To the Tune of the DOG and Elder's MAID, Or, the LADY'S FALL.
ALl that have two or but one Eare,
(I date not tell ye half)
You of an Essex Colt shall hear
Will shame their very Calf.
In Horsley Fields neer Colchester
A Quaker would turn Trooper;
He caught a Foal and mounted her
(O base!) below the Crupper.
Help, Lords and Commons, once more help,
O send us Knives and Diggers!
For if the Quakers be not gelt,
Your Troops will have the Staggers.
RALPH GREEN (it was this Varlet's name)
Of Colchester you'll swear,
For thence the four-legg'd Elder came,
Was ever such a Pair!
But though 'twas soul 'tween Swash and Jane,
Yet this is ten times worse,
For then a Dog did play the Man,
But Man now play'd the Horse.
Help, &c.
The Owner of the Colt was nigh,
(Observing their Embrace)
And drawing neerer did espie
The Quaker's sorrell Face:
My Foal is ravish'd (then he cryes,
And fiercely at him ran)
Thou Rogue, I'll have thee halter'd twice,
As Horse and eke as Man!
Help, &c.
Ah Devill, do'st thou tremble? now
'Tis sore against thy will;
For Mares and preaching Ladies know
Thou hast a Colt's tooth still:
But mine's not guilty of this Fact,
She was by thee compelled;
Poor thing, whom no man euer Backt
Thou wickedly hast Bellied.
Help, &c.
O Friend (said GREEN, with sighs and groans)
Let this thy wrath appease!
(And gave him then eight new half-Crowns
To make him hold his peace)
The man reply'd, though I for this
Conceal thy Hugger Mugger,
Do'st think it lawfull for a Piece
A Filly Foal to Bugger?
Help, &c.
The Master saw his Colt defil'd,
Which vext his soul with doubt;
For if his Filly prov'd with Childe
He knew All would come out:
Then he afresh began to rave,
(For all his Money-taking)
Neighbours, said he, I took this Knave
I'th very Act of Quaking!
Help, Lords and Commons, once more help,
O send us Knives and Daggers!
For if the Quakers be not gelt,
Your Troops will have the Staggers.
Then to the Pinfold (Gaol I mean)
They dragg'd him by the Mane,
They call'd him Beast, and call'd her Quean;
As if she had been Jane.
O stone him (all the Women cry'd)
Nay Geld him (which is worse)
Who scorn'd us all and took a Bride
That's Daughter to a Horse!
Help, &c.
The Colt was silent all this while,
And therefore 'twas no Rape,
The virgin Foal he did beguile,
And so intends to scape:
For though he got her in a Ditch
Where she could not revolt,
Yet he had no Scot'sh Spurr nor Switch
To ride the willing Colt.
Help, &c.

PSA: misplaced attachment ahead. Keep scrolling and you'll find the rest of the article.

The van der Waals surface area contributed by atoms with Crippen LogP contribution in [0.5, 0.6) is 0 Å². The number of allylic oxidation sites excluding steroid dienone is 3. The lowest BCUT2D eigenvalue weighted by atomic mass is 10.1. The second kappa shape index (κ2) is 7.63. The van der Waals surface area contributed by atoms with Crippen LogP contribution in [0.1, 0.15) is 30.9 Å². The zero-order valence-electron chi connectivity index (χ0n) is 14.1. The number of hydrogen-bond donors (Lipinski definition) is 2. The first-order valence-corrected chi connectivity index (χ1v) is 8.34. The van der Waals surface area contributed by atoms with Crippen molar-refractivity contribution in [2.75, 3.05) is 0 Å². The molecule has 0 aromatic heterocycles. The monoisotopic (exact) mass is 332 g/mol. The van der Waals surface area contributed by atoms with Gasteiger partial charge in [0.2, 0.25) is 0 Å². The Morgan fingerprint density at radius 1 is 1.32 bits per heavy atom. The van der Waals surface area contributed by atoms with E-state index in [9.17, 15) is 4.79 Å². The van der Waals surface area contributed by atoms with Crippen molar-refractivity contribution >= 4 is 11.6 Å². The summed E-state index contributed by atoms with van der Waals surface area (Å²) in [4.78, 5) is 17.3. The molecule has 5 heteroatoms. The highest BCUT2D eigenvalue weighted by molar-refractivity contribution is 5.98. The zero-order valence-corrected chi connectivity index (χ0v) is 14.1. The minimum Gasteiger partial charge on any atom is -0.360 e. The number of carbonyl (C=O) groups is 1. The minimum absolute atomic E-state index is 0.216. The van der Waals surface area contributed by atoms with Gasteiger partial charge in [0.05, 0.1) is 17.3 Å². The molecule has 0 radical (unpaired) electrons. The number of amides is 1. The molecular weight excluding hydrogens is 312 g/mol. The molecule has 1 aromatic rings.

O Essex, Essex, England's pride,
Go burn this long-tayl'd Quean,
For though the Thames runs by thy side,
It cannot wash thee clean!
'Tis not thy Bleating Sonn's complaints
Hold forth such wanton courses,
Thy Oysters hint the very Saints
Thy horn the very Horses.
Help, &c.
Though they salute not in the Street
(Because they are our Masters)
'Tis now reveal'd why Quakers meet
In Meadows, Woods, and Pastures.
But Hors-men, Mare-men, all and some
Who Man and Beast perplex,
Not only from East-Horsley come,
But from West-Middle-Sex.
Help, &c.
Alas you know by Man's flesh came
The Foul disease to Naples,
And now we fear the very same
Is broke into our Stables;
For death hath stoln so many Steeds
From Prince and Peer and Carrier,
That this new Murrain rather need's
Physician to the Earl of Pembroke, who is no Quaker nor Quacker.
FARRAR than a Farrier.
Help, &c.
Nay if this GREEN within the Walls
Of Colchester left forces,
Those Cavalliers were Caniballs,
Eating his humane Horses!
But some make Man their second course,
(In cool Blood will not spare)
Who butcher Men and favour Horse
Will couple with a Mare.
Help, &c.
This Centaur, unquoth Other thing,
Will make a dreadfull Breach:
Yet though an Asse may Speak or
A new Sect of young Men and Women who pray, eat, and sing ex tempore.
O let not Horses Preach!
But Bridle such wild Colts who can
When they'll obey no Summons,
For things begot 'tween Mare and Man
Are neither Lords nor Commons.
Help, &c.
O Elders, Independents too,
Though all your Power's combin'd,
Quakers will grow to strong for you
Now Horse and Man are joyn'd:
While Cavelliers, poor foolish Rogues,
Know only Maids Affairs,
Shee-Presbyters can deal with Dogs,
And Quaking Men with Mares.
Help, &c.
Now as when Milan Town was rear'd,
A Monstrous Sow untam'd
With back half Hair half Wool appear'd,
'Twas Mediolanum nam'd:
So Colchester must have recourse
To some such four-legg'd Sister,
For sure as Horsley comes from Horse
From Colt 'twas call'd Col-chester.
Help, Lords and Commons, once more help,
O send us Knives and Daggers!
For if the Quakers be not gelt,
Your Troops will have the Staggers.

This keyboarded and encoded edition of the work described above is co-owned by the institutions providing financial support to the Text Creation Partnership. This Phase I text is available for reuse, according to the terms of Creative Commons 0 1.0 Universal. The text can be copied, modified, distributed and performed, even for commercial purposes, all without asking permission.